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Parish Center

516-938-3846   This email address is being protected from spambots. You need JavaScript enabled to view it.

If you are new to our parish, or have not yet registered, please contact the rectory to obtain and complete a census form.

The Holy Eucharist - Mass is celebrated every day. See the Mass Schedule page for times.

Sacrament of Reconciliation - is celebrated every Saturday from 4pm to 4:45pm in the Church and by appointment with a priest at the Parish Center.

Sacraments of Initiation

  • Baptism - is celebrated on the first (1st) and third (3rd) Sunday of the month at 2:00pm. Please call the Parish Center to make an appointment for the necessary interview.
  • First Holy Communion and Confirmation - Catechetical preparation for these sacraments is administered by our Religious Education program. Please contact their office for registration.
  • Rite of Christian Initiation of Adults (RCIA)- is the process of initiation (Baptism, Confirmation, Eucharist) into the Body of Christ and the Roman Catholic Church for all those who are not baptized. If interested, please contact the Parish Center. Baptized non-Catholics and Adult Catholics, who have not been Confirmed, are encouraged to contact the parish offices for information on this process.

Sacrament of Marriage - Marriages must be arranged with the parish no later than six months in advance of your desired date. Please call the Parish Center to make an appointment.

Sacrament of the Sick - celebrates the desire and truth of Jesus’ healing touch and His desire that we might have life and have it to the full. It is offered to anyone who is seriously sick, about to undergo surgery and/or suffering the effects of advanced age. It is celebrated weekly at the 9:00am Saturday Mass. Emergency sick calls will be attended at any time.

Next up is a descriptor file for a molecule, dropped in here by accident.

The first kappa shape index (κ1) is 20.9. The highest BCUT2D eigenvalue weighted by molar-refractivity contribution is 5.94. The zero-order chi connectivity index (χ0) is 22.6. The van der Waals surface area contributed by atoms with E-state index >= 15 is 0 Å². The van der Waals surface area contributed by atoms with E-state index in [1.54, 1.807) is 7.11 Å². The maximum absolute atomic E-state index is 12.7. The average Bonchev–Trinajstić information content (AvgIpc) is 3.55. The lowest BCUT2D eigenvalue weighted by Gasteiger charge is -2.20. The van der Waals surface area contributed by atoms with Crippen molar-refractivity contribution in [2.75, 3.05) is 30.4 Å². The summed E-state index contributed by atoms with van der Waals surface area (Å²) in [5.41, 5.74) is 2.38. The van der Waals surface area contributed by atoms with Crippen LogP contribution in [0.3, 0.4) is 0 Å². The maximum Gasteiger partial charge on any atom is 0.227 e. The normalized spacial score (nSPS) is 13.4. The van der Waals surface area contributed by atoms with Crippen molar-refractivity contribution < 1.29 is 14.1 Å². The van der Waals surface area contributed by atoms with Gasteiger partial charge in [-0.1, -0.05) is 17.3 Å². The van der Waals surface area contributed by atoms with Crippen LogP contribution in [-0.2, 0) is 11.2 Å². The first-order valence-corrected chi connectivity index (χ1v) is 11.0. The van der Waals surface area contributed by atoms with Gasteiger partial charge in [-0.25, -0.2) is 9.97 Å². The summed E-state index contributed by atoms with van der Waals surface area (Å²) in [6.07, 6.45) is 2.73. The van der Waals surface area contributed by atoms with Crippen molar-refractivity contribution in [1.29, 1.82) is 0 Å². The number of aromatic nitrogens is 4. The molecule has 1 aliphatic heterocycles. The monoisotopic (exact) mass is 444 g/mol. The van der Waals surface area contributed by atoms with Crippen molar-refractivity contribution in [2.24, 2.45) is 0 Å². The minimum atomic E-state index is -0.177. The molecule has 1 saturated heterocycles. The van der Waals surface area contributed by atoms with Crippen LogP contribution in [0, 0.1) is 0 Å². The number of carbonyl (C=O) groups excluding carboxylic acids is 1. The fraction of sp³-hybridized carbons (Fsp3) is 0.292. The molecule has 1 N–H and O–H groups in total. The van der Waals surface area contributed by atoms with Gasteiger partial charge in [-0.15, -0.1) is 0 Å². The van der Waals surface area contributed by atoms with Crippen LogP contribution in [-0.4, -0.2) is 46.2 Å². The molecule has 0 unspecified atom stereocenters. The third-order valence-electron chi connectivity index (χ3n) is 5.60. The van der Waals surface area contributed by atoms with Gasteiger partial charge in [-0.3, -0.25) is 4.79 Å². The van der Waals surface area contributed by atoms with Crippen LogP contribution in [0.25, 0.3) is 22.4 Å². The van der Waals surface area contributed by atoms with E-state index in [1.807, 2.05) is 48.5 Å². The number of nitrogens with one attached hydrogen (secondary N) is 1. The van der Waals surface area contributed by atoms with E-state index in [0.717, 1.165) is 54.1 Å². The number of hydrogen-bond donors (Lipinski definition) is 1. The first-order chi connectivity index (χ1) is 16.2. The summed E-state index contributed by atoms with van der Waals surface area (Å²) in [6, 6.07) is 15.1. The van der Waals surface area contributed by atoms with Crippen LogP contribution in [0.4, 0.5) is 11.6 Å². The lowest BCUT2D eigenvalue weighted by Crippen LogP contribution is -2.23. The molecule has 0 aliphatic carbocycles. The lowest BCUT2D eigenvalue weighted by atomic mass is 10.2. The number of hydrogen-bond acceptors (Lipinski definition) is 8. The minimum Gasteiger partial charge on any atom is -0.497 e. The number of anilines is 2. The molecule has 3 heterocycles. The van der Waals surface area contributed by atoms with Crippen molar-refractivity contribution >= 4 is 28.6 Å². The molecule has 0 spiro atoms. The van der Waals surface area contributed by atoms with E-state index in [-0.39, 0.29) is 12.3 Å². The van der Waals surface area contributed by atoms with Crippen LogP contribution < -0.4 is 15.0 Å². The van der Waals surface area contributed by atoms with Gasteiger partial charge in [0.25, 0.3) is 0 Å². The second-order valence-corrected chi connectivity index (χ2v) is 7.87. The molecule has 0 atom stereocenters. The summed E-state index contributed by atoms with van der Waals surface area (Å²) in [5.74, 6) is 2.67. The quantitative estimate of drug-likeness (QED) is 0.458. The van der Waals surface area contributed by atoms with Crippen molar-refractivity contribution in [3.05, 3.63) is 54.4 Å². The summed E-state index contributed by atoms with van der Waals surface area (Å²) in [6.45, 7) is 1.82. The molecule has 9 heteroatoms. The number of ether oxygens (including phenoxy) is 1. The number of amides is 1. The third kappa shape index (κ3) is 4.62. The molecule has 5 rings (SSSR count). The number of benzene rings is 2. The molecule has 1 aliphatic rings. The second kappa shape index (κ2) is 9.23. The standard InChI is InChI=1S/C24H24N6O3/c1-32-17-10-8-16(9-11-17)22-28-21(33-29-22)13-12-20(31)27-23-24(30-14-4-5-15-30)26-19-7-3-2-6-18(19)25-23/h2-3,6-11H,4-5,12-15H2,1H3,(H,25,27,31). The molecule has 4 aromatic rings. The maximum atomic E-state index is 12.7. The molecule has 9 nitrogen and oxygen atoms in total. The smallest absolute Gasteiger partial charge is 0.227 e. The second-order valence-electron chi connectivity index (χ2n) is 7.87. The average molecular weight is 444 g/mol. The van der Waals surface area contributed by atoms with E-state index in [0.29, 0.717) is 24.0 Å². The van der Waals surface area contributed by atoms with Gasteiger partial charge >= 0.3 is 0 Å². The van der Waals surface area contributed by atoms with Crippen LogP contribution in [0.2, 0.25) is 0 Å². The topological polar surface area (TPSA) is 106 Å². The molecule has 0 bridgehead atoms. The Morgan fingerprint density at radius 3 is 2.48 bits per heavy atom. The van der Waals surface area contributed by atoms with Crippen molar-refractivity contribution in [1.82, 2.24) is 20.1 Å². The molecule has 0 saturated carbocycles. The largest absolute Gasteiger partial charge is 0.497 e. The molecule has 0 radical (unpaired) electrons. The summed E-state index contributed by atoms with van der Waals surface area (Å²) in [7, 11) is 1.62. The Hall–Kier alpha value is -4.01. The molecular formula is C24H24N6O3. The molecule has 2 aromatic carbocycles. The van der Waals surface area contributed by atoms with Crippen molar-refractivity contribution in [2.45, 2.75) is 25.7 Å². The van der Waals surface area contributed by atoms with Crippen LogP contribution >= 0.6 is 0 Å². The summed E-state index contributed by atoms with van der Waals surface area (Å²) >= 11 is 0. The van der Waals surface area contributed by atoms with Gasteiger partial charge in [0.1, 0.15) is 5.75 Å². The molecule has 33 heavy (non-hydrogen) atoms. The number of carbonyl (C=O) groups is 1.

Eucharistic Adoration - Monday through Friday following the 7:00am Mass until 8:45am.

Miraculous Medal Novena - celebrated on Saturday morning at 8:45am.

516-938-3846   This email address is being protected from spambots. You need JavaScript enabled to view it.

The Sacrament of Baptism becomes the basis of our Christian life, the gateway to life in the Holy Spirit, and the door which allows us to experience the other sacraments of the church.

Through Baptism we are freed from sin and reborn as sons and daughters of God. By being baptized, we become members of the Catholic Church and our parish family.

Children are normally baptized within a few months after birth. Baptisms are held for registered members of the parish the second and third Sunday of each month, and a short series of classes in preparation for baptism are required.

The Sacrament of the Holy Eucharist is the source and summit of the Christian life. The other sacraments, and other ministries and works of Catholic people, are bound together and oriented toward the Holy Eucharist.

At Mass, the bread and wine is changed into the total Jesus Christ, body and blood, soul and divinity. Holy Communion unites us intimately with Jesus Christ, separates us from sin, and unites with other members of the Catholic Church. Catholics normally receive the Holy Eucharist at Mass unless they need to go to Reconciliation to seek forgiveness of their serious sins.